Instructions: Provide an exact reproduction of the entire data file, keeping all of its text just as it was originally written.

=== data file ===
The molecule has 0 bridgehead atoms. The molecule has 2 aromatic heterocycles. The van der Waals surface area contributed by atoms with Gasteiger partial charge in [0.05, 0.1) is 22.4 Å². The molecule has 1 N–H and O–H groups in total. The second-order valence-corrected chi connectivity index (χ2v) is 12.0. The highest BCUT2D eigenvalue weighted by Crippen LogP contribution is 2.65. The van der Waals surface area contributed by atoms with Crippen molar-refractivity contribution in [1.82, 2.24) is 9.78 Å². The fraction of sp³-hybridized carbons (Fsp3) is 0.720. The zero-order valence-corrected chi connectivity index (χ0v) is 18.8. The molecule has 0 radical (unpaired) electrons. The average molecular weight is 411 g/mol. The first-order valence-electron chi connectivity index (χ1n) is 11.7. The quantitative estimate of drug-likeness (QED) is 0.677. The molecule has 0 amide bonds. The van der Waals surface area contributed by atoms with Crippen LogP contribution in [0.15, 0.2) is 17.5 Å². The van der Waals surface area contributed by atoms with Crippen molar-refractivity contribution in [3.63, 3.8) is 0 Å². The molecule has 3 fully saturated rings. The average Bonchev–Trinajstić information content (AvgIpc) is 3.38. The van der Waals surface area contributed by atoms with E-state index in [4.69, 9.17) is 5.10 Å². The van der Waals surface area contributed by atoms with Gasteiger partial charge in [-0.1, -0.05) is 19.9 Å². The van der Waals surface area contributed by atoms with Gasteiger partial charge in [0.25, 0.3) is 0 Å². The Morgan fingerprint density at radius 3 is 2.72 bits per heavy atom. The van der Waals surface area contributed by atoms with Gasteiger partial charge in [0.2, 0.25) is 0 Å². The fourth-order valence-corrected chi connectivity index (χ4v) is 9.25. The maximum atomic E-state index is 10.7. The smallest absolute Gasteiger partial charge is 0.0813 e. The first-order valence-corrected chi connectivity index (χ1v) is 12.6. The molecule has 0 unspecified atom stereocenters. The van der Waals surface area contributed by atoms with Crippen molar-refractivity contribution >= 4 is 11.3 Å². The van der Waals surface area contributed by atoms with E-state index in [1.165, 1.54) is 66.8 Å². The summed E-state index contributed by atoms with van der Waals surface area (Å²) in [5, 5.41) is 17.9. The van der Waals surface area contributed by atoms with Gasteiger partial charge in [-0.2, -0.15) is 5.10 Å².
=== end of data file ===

The molecule has 0 bridgehead atoms. The molecule has 2 aromatic heterocycles. The van der Waals surface area contributed by atoms with Gasteiger partial charge in [0.05, 0.1) is 22.4 Å². The molecule has 1 N–H and O–H groups in total. The second-order valence-corrected chi connectivity index (χ2v) is 12.0. The highest BCUT2D eigenvalue weighted by Crippen LogP contribution is 2.65. The van der Waals surface area contributed by atoms with Crippen molar-refractivity contribution in [1.82, 2.24) is 9.78 Å². The fraction of sp³-hybridized carbons (Fsp3) is 0.720. The zero-order valence-corrected chi connectivity index (χ0v) is 18.8. The molecule has 0 radical (unpaired) electrons. The average molecular weight is 411 g/mol. The first-order valence-electron chi connectivity index (χ1n) is 11.7. The quantitative estimate of drug-likeness (QED) is 0.677. The molecule has 0 amide bonds. The van der Waals surface area contributed by atoms with Crippen LogP contribution in [0.15, 0.2) is 17.5 Å². The van der Waals surface area contributed by atoms with Crippen molar-refractivity contribution in [3.63, 3.8) is 0 Å². The molecule has 3 fully saturated rings. The average Bonchev–Trinajstić information content (AvgIpc) is 3.38. The van der Waals surface area contributed by atoms with E-state index in [4.69, 9.17) is 5.10 Å². The van der Waals surface area contributed by atoms with Gasteiger partial charge in [-0.1, -0.05) is 19.9 Å². The van der Waals surface area contributed by atoms with Gasteiger partial charge in [0.25, 0.3) is 0 Å². The Morgan fingerprint density at radius 3 is 2.72 bits per heavy atom. The van der Waals surface area contributed by atoms with Gasteiger partial charge in [0.2, 0.25) is 0 Å². The fourth-order valence-corrected chi connectivity index (χ4v) is 9.25. The maximum atomic E-state index is 10.7. The smallest absolute Gasteiger partial charge is 0.0813 e. The first-order valence-corrected chi connectivity index (χ1v) is 12.6. The molecule has 0 unspecified atom stereocenters. The van der Waals surface area contributed by atoms with Crippen molar-refractivity contribution >= 4 is 11.3 Å². The van der Waals surface area contributed by atoms with E-state index in [1.165, 1.54) is 66.8 Å². The summed E-state index contributed by atoms with van der Waals surface area (Å²) in [5, 5.41) is 17.9. The van der Waals surface area contributed by atoms with Gasteiger partial charge in [-0.2, -0.15) is 5.10 Å².